Happy Anniversary, Nikita Khrushchev

It is, I admit, an odd thing to celebrate: A long-winded and not entirely honest speech, made behind closed doors, addressed to the stony-faced leaders of a country that no longer exists. Nevertheless, I’m reluctant to let the 50th anniversary of Nikita Khrushchev’s famous “secret speech” — his denunciation of Stalin and Stalinism, delivered to the 20th Congress of the Soviet Communist Party on Feb. 25, 1956 — pass without notice. We are, after all, at another important historical moment. Condoleezza Rice, the U.S. secretary of state, has just announced that we will spend $75 million promoting democracy and fighting a totalitarian regime in Iran. We have thousands of soldiers in Iraq, trying to pick up the pieces after the collapse of another totalitarian regime there. Since Khrushchev’s secret speech was the first step in what turned out to be a very long struggle to end totalitarianism in the Soviet Union, it’s worth remembering now what the circumstances that surrounded it actually were.

In essence, Khrushchev’s speech (which didn’t remain secret very long; Polish communists leaked it to the Israelis, who leaked it to the West) was a piece of theater, a four-hour harangue during which the new Soviet leader denounced the “cult of personality” that had surrounded Stalin, condemned torture and acknowledged that “mass arrests and deportation of thousands and thousands of people” had “created insecurity, fear and even desperation” in his country. But although it was an international sensation — no Soviet leader had spoken so frankly before — the speech didn’t exactly tell the whole truth. Khrushchev accused Stalin of many crimes, but deftly left out the ones in which he himself had been implicated. As William Taubman, author of “Khrushchev: The Man and His Era,” has documented, the Soviet leader had in fact collaborated enthusiastically with Stalinist terror, participating in the very mass arrests he condemned. Khrushchev’s speech was intended as much to consolidate his own power and intimidate his party opponents — all of whom had also collaborated enthusiastically — as it was to liberate his countrymen.

Still, there were high hopes for change after the speech, both within and outside the Soviet Union. But the cultural and political thaw that followed turned out to be as ambivalent as the speech itself. Some prisoners were released; some were not. Some daring works of literature were published; some were not. Khrushchev himself seemed unable to make up his mind about how much should really change, but it didn’t matter: Within a decade he was ousted from power by resentful neo-Stalinists. Two more decades were to pass before Mikhail Gorbachev, one of the young communists who had been electrified by Khrushchev’s secret speech, restarted the discussion of Stalin’s crimes, and launched, finally, the reforms that brought the system down.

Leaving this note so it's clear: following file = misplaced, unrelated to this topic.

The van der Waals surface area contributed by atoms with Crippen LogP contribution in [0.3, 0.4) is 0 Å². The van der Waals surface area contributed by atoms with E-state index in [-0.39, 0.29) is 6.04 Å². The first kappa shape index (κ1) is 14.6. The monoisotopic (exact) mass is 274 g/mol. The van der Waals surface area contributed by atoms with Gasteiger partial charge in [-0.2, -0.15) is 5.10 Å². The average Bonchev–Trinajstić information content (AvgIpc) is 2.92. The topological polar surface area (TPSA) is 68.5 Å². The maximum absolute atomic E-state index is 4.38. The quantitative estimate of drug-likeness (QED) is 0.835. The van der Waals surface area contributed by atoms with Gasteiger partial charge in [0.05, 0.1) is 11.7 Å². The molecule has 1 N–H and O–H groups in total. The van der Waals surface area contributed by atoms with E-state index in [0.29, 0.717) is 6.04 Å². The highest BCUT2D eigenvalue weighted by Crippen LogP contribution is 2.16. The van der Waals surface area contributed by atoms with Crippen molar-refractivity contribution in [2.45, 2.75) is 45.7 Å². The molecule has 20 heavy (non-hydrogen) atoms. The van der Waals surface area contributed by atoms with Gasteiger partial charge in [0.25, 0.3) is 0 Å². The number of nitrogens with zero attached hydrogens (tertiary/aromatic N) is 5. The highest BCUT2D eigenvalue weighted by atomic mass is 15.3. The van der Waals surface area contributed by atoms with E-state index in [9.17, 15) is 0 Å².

Clearly there is a lesson here for those who would bring down totalitarian regimes, and it concerns timing: The death of a dictator or the toppling of his statues does not necessarily mean that a complete political transformation has occurred, or even that one will occur soon. On the contrary, it takes a very, very long time — more than a generation — for a political class to free itself of the authoritarian impulse. People do not easily give up the ideology that has brought them wealth and power. People do not quickly change the habits that they’ve incurred over a lifetime. Even people who want to reform their countries — and at some level Khrushchev did want to reform his country — can’t necessarily bring themselves to say or to do what is necessary. Certainly they find it difficult to carry out political reforms that might hasten their own retirement.

This isn’t to say dictatorships must last forever: Despite some of its current leadership’s repressive instincts, Russia itself has changed in fifty years, beyond recognition. But the transformation was often incremental, always uneven, and difficult for impatient Americans to understand or support. But then, all such transformations are difficult for impatient Americans to understand or support, and probably always will be. If history is anything to go by, we’ll have no choice but to try and do so anyway.

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